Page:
A few weeks ago, I walked into the Yew Tree Inn at Cliffords Mesne, near Newent in Gloucestershire, had a quick look at all the different beers on offer, and decided to order a pint of Hook Norton Best Bitter.
Nothing unusual in that, but what I got was one of the finest pints of cask-conditioned ale I have ever tasted. More than that, it was one of the finest pints of any sort that I have ever tasted. "This," I remember thinking, "is what it's all about - a peerless, cool pint of cask-conditioned English bitter, in a genuine, unthemed inn, in the heart of the English countryside."
By contrast, 20 years or so ago, I remember attending a Whitbread West Pennines Tenants' Association meeting, a monthly affair at which tenants met with brewery representatives to exchange ideas and air their concerns. The main item on the agenda dealt with the concern of a small minority of tenants who felt that the time was right to reintroduce cask-conditioned ale.
Being comparatively new to the trade, I was more than a little surprised at the resistance shown by the majority of tenants, who stated categorically that they didn't want to go through "all that messing around and wastage again" and felt it would be turning the clock back.
The brewery also had serious misgivings, asserting that it had only gone over to "bright" beers (keg in modern jargon) in the first place because of licensees' inability or unwillingness to keep and serve cask-conditioned beers properly. Both parties, it seemed, had serious misgivings but for quite different reasons.
Despite the odds, the minority, which included myself and one or two others, won the day and the brewery agreed to look into the matter, swayed by our insistence that the aims of real ale group Camra were fairly modest, in that it simply wanted to keep a tradition alive and provide beer-drinkers with an alternative to the keg beers which, at that time, reigned supreme.
During the weeks that followed, it was amusing to witness the brewery's genuine confusion - it just could not decide what sort of cask-conditioned ale to brew. Would it be mild or bitter? Light or dark? Strong or normal?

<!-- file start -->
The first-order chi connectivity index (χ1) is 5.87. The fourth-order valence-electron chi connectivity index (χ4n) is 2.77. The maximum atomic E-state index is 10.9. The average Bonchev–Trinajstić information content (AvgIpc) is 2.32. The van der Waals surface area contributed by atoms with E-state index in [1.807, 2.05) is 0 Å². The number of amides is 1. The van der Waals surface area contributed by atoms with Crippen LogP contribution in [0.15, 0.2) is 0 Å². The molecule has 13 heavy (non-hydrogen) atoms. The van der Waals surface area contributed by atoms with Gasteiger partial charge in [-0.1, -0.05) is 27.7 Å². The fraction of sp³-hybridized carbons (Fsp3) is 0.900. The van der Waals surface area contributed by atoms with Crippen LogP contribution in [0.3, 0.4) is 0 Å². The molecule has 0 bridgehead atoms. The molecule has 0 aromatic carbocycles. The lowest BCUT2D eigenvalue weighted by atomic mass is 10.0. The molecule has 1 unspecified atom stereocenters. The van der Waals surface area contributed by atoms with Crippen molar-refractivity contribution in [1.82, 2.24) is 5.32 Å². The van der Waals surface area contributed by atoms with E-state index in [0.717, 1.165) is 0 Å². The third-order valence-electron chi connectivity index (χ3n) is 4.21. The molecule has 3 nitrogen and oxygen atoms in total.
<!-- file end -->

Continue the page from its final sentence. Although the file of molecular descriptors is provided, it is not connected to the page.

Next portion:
The boom that followed in real ales (as they are now known) is history. Score one for Camra - it did us all a favour by fighting for an alternative to Watney's Red Barrel, Brew Ten and the much-spoonerised Whitbread Tankard, all of which were about as appetising as bath water.
Nothing is permanent, however, and the passage of time has witnessed a downturn in the sales of cask-conditioned beer in favour of nitro-keg beers. In time, they too will be eclipsed.
My point is that, all those years ago as a tenant licensee, I fought tooth and nail for the right to provide my customers with a choice, an alternative to the ubiquitous keg. I did not fight to have keg beers removed or even boycotted; to have done so would have been hypocrisy.
What disturbs me now is the blinkered attitude of those who seem unable to tolerate the presence, in a bar, of any beers other than real ales. They are not, as a rule, people involved in selling the product to the customer so much as people who enjoy the financial safety of the fringes - armchair critics and the like.
Lager, they say, is too cold and too gassy. Nitro-keg beers are nothing more than gassed-up pasteurised keg, we Brits should drink beer with our meals instead of wine, and so on. These are entirely subjective opinions which would result in the final demise of an already ailing industry, were they ever to be implemented.
To those people I say, I too like proper cask-conditioned beers and, what is more, I actually sell them - but not to the exclusion of all others.
Lager has its place
The best interests of our industry are not served by such esoteric posturing. Lager has its place, and millions of people drink it out of choice. So too does smooth-flow beer. A good wine list is also part of the equation, and no one will ever convince me that a customer who fancies a bottle of Burgundy would be just as well served with a pint of real ale.
Tolerance and choice should be our watchwords.
David Best is publican of the Bushell's Arms at Preston in Lancashire